If the investor prevails, the sheriff will go post the property and tell the tenant they have 5 days to move.  After 5 days, the sheriff will come back and remove the tenant if they are still there.  In almost every case, the tenant leaves before the sheriff returns.

The tenant has the right to postpone the lockout by filing a motion with the court to ask for more time, which the courts routinely grant one to two more weeks.

If the tenant leaves behind personal property worth more than $700.00, the investor must store it, spend several hundred more dollars to publish and serve notices of sale, and then sell the property at auction.  This can be done after giving the tenant 15 days’ notice to get their property.

In California, for a standard non-payment of rent case, the investor is going to spend at least $510.00 in costs, which doesn’t include any fee for hiring an attorney.  It is also going to usually take about 4-6 weeks to get the tenant out if they don’t respond and 6-8 weeks if the tenant does file a response.  It will be another two weeks, at a minimum, if the tenant leaves behind property worth more than $700.00.  During this time period, the tenant is not paying rent and the investor is having to pay all the carrying costs.

Tennessee provides a much different statutory structure for evicting a non-paying tenant.  First, Tennessee gives the investor and tenant the right to waive any notice for non-payment of rent in the rental agreement.  This makes sense since very few tenants are caught off guard by the fact that rent is due on the first of the month and they didn’t pay it.  There is no reason for the landlord to have to give a notice telling the tenant they didn’t pay the rent and giving them more time for doing so.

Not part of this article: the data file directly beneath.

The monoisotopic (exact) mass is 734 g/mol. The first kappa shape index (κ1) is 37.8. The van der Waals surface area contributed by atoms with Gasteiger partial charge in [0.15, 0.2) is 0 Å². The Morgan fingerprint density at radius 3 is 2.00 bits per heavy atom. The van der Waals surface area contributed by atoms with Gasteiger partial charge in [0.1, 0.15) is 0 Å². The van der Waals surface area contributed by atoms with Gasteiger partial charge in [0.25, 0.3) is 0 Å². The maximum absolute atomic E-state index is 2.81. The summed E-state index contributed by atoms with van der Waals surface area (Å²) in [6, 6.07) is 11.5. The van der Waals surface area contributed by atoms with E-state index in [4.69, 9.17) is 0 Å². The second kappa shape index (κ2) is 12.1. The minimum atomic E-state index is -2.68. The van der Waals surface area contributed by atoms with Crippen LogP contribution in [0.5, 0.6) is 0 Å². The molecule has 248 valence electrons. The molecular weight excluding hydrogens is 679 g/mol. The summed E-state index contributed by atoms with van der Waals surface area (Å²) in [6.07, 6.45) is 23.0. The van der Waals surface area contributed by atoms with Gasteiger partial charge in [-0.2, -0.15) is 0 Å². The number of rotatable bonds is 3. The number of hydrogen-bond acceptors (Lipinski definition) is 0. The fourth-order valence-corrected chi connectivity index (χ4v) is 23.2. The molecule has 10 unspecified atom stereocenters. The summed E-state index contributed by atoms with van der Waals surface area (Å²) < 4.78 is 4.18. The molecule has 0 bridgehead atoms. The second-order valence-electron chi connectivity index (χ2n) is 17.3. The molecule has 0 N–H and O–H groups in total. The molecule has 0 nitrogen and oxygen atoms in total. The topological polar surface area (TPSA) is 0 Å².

If the rental agreement doesn’t contain a waiver, the investor has to give the tenant a 14 day notice that rent was not received.  If the rent is not received during the 14 days, then the investor can file the detainer warrant, which the sheriff will serve.  The cost for this in Davidson County (Nashville) is $127.75.  When the tenant is served, the sheriff will notify the tenant of the court date, which is usually within 7-10 days.  At the hearing, the investor and tenant will present their case to the judge if they cannot resolve it outside court.  If the investor wins, the investor can get the order from the court directing the sheriff to remove the tenant, which costs $65.00 in Davidson County.  The tenant will have 10 more days to move.  On the 11th day, the sheriff shows up and waits while the tenant and their belongings are moved out of the house.  The investor takes back possession, makes the property ready to rent again, and moves in a new tenant.

The cost for an eviction in Davidson County, not including attorney fees, is $192.75 and usually takes less than 30 days.

This article is directed to the investor, but should not be read to mean that tenants have no rights and the investor has no responsibility.  In most major counties in Tennessee, there is still the obligation to keep the property habitable and to allow the tenant to enjoy the property without harassment from the investor.

For an investor looking for a great investment area with laws that are well balanced between the rights of the investor and the tenant, look no further than Tennessee.

The information in this article is for general information purposes only.  Nothing should be taken as legal advice for any individual case or situation.  You should consult an attorney about your specific legal case.